S3P profile with Extended Grays vs. Epson Adv B&W mode in great detail
Posted by Larisa Bolli on 27 July 2009 02:51 PM
I think you need a little more explanation and understanding for how Advanced B&W mode works in the Epson driver.

This is a special printing mode of the Epson driver; it uses primarily the black, light black, and light light black inks for printing, and throws in just a small amount of color ink for tinting when appropriate.

This is also a -separate- non-ICC printing mode that does not typically use color profiles

After you've built a profile with Spyder3Print, you will NOT normally print through Advanced B&W mode in the Epson driver.

So if what you're doing is: building a S3P profile; applying it in the Photoshop Print dialog; and THEN selecting Advanced B&W mode in the 2400 driver: this is wrong. Yes, your print will be too light, because the S3P profile that you built will lighten and adjust the color image data before it ever gets to the 2400 driver; and then it will be converted to B&W in the driver and printed through the black inks, so you'll get a print that will be too light.

Don't use Advanced B&W mode in the 2400 driver when you apply an RGB printer profile in Photoshop's Print dialog.

Our method of making B&W prints, through our profiles, is this: you will always print through the 2400 driver the "normal" way (not using Advanced B&W mode).

To make higher quality B&W prints, you'll use our "extended grays" supplement when you build a profile. In the 3.5b9 software, there are a few variations of doing this:

1. The simplest is to print the new 2 page target (225 colors on the first page, 238 extended grays on the 2nd page); measure it; and build a profile.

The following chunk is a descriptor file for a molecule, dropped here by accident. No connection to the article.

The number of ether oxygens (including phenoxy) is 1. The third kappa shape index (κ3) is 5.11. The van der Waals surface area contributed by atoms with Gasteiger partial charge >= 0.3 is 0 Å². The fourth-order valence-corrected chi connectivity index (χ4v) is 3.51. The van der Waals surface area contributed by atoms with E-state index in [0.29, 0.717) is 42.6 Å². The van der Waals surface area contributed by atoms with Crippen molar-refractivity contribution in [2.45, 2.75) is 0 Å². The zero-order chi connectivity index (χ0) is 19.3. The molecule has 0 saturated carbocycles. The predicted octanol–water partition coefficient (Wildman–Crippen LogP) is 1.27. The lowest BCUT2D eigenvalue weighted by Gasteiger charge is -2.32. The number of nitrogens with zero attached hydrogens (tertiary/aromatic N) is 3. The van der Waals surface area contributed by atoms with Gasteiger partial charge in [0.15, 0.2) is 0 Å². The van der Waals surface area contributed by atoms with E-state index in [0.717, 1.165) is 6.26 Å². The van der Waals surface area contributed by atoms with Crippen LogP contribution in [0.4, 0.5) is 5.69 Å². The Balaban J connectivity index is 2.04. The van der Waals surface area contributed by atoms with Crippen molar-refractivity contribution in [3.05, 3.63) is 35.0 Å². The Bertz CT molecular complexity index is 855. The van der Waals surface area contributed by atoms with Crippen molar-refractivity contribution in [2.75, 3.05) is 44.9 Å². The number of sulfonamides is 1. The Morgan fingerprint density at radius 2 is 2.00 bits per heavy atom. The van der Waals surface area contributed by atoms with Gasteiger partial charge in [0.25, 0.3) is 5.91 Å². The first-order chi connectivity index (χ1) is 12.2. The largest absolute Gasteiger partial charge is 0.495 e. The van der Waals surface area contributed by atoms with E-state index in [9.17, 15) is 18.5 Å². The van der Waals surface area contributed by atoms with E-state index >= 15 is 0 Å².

2. Alternatively, you can print the 225 colors and 238 extended grays as separate 1 page targets; measure them separately, so that each set of measurements goes into a different file; then combine them on the "Read Patches" screen (use the Advanced/Full workflow to get there) by selecting the "colors" measurement file in the upper/larger popup; checking the "Use Extended Grays" box; and then selecting the "grays" measurement file in the smaller popup below.

3. For even more color accuracy, you can use the same procedure described in (2) above, but substitute the 729 patch color target for the 225. (Either the 3 page variety or the single page variety, if you want to print the 729 patches on a single sheet of 13x19).

Once you've built a profile from measurements any of these 3 ways, it's still an RGB printer profile, but it's now a "super" profile. The extended gray measurements greatly enhance the accuracy around and near the neutral axis, and you'll get significantly improved B&W prints, going through a COLOR printing workflow. You'll select the S3P profile in Photoshop's Print dialog and you will print using the full color inkset in the 2400 driver the normal way; you will NOT use Advanced B&W mode.

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